Ukraine’s economy will shrink 45% this year, World Bank says
Ukraine’s economy will fall by up to 45% this year as a result of the Russian invasion, while Russia’s will shrink 11% as Belarus and Moldova enter recession, the World Bank (WB) predicted on Sunday.
The Washington-based institution published an update of its economic forecasts for the region indicating that the war in Ukraine is affecting economies around the world, with a particular impact on developing countries in Europe and Central Asia.
The World Bank calculates that the economy of the entire region will shrink 4.1% this year, a notable change compared to its pre-war forecast, which pointed to 3% growth in Europe and Central Asia.
This regional recession will be “twice as big as that caused by the pandemic”, and will be due to the consequences that the coronavirus crisis still leaves, added to “the economic blows” derived from the war, the report explains.
However, that does not mean that all the countries of that large area will individually experience a recession: the only ones whose economies will contract are Ukraine, Russia, Belarus, Moldova, Kyrgyzstan and Tajikistan, indicates the WB.
“The rest will grow at an anemic pace,” says the report, which does not provide specific data on Spain.
By 2023, the gross domestic product (GDP) of all of Europe and Central Asia is expected to expand “a timid 2.5%” , the document adds.
In the case of Ukraine, the World Bank estimates that its economy may contract 45.1% this year, although it clarifies that the magnitude of this recession “will depend on the duration and intensity of the war.”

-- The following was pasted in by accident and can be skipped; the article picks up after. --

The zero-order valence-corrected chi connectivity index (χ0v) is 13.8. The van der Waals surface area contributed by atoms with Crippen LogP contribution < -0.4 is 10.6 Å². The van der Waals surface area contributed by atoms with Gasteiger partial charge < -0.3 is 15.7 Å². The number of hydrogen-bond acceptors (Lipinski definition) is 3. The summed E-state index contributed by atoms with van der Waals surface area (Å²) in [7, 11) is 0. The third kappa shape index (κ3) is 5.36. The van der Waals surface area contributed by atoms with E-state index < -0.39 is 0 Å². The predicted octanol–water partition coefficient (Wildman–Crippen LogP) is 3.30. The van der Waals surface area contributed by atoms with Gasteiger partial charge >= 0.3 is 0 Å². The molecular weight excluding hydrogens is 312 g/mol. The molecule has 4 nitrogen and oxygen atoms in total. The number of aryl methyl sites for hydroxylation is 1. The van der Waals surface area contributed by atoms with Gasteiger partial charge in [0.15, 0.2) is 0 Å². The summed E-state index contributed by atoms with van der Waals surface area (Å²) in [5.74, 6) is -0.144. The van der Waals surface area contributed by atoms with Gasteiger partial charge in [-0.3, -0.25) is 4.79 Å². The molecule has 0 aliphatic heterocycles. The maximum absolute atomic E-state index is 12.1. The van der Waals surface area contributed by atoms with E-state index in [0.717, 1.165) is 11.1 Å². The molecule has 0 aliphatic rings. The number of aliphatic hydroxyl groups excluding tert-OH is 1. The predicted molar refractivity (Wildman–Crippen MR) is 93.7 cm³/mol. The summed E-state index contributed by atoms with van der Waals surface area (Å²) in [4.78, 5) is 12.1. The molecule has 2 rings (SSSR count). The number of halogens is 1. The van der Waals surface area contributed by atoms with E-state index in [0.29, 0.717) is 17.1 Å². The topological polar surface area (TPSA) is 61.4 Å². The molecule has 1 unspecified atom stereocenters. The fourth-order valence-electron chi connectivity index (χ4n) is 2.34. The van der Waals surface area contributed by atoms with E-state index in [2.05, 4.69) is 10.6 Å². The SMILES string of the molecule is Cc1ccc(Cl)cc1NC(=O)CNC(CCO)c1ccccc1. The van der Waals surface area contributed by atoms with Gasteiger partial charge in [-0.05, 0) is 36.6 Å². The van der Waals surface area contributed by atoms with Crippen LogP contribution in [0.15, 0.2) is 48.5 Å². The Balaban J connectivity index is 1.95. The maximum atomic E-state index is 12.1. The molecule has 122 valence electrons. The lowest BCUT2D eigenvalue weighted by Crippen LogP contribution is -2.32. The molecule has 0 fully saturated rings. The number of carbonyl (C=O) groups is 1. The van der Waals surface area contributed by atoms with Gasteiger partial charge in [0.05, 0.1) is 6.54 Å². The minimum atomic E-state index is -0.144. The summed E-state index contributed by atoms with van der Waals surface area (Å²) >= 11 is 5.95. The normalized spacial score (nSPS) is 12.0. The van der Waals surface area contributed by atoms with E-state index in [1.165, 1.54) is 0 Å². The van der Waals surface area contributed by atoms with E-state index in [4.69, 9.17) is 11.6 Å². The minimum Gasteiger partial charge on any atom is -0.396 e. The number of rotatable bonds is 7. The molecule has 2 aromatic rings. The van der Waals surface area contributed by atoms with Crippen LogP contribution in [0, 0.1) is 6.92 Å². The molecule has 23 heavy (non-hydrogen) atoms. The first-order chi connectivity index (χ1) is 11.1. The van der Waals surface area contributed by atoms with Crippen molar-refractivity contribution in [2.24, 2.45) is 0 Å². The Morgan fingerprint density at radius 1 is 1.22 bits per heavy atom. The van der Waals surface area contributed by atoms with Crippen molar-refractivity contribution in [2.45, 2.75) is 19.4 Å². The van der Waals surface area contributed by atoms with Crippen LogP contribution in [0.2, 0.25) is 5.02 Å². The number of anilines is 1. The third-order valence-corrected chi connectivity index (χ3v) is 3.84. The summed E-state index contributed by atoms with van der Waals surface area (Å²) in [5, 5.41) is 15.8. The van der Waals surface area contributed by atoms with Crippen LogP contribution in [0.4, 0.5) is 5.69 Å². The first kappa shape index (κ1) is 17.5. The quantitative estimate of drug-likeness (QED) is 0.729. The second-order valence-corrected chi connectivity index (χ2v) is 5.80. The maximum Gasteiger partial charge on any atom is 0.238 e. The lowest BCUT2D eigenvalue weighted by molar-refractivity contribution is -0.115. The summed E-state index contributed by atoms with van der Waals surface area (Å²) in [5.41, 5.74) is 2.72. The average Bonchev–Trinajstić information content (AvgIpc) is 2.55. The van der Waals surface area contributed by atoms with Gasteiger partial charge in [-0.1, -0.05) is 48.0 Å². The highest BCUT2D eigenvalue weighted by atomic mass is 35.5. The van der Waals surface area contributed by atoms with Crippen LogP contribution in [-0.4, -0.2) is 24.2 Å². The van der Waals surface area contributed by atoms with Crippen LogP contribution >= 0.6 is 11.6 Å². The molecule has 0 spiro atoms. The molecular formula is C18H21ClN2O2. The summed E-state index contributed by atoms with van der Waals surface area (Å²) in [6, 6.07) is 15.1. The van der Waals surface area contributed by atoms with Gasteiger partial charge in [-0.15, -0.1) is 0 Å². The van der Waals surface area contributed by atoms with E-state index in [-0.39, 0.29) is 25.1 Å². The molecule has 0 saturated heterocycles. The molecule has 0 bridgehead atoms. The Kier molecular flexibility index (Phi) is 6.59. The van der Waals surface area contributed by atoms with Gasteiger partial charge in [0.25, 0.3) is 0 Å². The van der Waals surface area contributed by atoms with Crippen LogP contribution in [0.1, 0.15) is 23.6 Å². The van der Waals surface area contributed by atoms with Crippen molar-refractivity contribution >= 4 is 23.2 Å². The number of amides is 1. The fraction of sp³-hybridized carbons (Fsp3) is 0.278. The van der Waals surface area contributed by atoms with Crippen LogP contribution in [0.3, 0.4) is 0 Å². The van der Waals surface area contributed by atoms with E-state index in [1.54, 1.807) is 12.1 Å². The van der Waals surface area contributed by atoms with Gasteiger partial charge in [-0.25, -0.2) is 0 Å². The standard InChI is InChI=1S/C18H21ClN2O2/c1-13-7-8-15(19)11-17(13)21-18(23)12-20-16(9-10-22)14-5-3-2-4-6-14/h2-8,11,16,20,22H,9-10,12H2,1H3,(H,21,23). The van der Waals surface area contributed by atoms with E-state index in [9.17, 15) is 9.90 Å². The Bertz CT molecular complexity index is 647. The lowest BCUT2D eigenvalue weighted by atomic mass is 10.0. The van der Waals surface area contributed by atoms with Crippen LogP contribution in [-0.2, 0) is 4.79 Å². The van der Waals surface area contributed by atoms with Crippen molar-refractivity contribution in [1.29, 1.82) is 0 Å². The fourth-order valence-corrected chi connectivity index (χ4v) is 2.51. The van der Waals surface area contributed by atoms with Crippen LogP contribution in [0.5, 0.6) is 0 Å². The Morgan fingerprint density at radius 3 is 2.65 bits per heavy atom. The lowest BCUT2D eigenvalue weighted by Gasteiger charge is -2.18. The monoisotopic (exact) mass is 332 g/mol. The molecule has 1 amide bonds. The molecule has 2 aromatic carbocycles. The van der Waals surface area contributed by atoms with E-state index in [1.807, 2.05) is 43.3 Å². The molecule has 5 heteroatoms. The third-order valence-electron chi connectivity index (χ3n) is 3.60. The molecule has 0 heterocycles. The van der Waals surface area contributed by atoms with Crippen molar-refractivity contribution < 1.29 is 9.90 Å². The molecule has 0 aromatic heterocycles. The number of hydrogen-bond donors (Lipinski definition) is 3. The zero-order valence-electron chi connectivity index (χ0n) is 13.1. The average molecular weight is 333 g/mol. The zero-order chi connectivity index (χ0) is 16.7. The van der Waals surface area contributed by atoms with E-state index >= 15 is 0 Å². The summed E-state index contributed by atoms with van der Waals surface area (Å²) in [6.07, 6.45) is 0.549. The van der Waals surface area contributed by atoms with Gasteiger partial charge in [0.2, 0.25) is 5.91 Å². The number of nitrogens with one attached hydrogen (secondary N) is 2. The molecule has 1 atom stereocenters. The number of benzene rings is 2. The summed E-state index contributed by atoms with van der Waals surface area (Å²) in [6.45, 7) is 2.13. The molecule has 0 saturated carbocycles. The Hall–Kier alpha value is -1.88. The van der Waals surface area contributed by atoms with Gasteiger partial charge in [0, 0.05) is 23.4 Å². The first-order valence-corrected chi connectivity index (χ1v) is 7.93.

This estimate exceeds the one released less than a month ago by the International Monetary Fund (IMF), which warned that if the conflict continues, Ukraine’s economy could fall by up to 35% this year, due to mass migration and destruction. of its productive capacity.
“Ukraine needs massive financial support immediately to keep its economy and government going and to support Ukrainian citizens, who are suffering and dealing with an extreme situation ,” said World Bank Vice President for Europe and Central Asia Anna Bjerde.
The World Bank further predicted that Russia’s economy will contract “up to 11.2% in 2022” , mired in a “deep recession” as a result of “unprecedented sanctions” imposed by the United States and its allies in Europe and elsewhere. countries.
Belarus will see its economy shrink by 6.5% and Moldova by 0.4%, while Poland and Romania, also neighbors of Ukraine, will grow by 3.9% and 1.9%, respectively.
Since the war began, the World Bank has launched an emergency financing package of 925 million dollars for Ukraine, within the framework of an assistance plan that it is still preparing and that will amount to 3,000 million dollars.